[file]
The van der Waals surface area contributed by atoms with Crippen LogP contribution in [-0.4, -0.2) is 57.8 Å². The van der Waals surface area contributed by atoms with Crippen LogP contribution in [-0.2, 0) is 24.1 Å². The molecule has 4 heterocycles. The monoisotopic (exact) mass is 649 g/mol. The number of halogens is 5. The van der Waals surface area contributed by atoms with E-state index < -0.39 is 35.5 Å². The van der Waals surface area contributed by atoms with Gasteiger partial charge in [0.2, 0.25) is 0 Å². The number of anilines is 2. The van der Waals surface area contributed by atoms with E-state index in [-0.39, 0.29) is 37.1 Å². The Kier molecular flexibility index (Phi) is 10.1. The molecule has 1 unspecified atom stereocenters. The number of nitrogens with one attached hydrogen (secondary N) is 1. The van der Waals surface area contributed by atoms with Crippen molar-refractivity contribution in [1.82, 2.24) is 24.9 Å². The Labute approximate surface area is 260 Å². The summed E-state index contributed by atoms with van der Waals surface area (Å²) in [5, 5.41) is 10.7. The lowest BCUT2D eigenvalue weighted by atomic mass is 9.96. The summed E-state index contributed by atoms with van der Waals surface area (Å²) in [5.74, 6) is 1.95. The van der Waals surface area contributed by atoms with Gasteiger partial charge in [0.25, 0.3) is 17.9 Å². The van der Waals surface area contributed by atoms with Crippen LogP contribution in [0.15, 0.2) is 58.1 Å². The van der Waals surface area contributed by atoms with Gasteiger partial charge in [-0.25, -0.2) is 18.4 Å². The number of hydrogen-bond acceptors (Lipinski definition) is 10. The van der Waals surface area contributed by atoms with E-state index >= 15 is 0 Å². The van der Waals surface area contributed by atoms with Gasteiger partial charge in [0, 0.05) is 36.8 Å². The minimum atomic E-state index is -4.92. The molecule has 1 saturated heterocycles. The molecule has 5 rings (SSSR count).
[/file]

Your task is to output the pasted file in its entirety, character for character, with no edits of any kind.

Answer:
The van der Waals surface area contributed by atoms with Crippen LogP contribution in [-0.4, -0.2) is 57.8 Å². The van der Waals surface area contributed by atoms with Crippen LogP contribution in [-0.2, 0) is 24.1 Å². The molecule has 4 heterocycles. The monoisotopic (exact) mass is 649 g/mol. The number of halogens is 5. The van der Waals surface area contributed by atoms with E-state index < -0.39 is 35.5 Å². The van der Waals surface area contributed by atoms with Gasteiger partial charge in [0.2, 0.25) is 0 Å². The number of anilines is 2. The van der Waals surface area contributed by atoms with E-state index in [-0.39, 0.29) is 37.1 Å². The Kier molecular flexibility index (Phi) is 10.1. The molecule has 1 unspecified atom stereocenters. The number of nitrogens with one attached hydrogen (secondary N) is 1. The van der Waals surface area contributed by atoms with Crippen molar-refractivity contribution in [1.82, 2.24) is 24.9 Å². The Labute approximate surface area is 260 Å². The summed E-state index contributed by atoms with van der Waals surface area (Å²) in [5, 5.41) is 10.7. The lowest BCUT2D eigenvalue weighted by atomic mass is 9.96. The summed E-state index contributed by atoms with van der Waals surface area (Å²) in [5.74, 6) is 1.95. The van der Waals surface area contributed by atoms with Gasteiger partial charge in [0.25, 0.3) is 17.9 Å². The van der Waals surface area contributed by atoms with Crippen LogP contribution in [0.15, 0.2) is 58.1 Å². The van der Waals surface area contributed by atoms with Gasteiger partial charge in [-0.25, -0.2) is 18.4 Å². The number of hydrogen-bond acceptors (Lipinski definition) is 10. The van der Waals surface area contributed by atoms with E-state index >= 15 is 0 Å². The van der Waals surface area contributed by atoms with Gasteiger partial charge in [0, 0.05) is 36.8 Å². The minimum atomic E-state index is -4.92. The molecule has 1 saturated heterocycles. The molecule has 5 rings (SSSR count).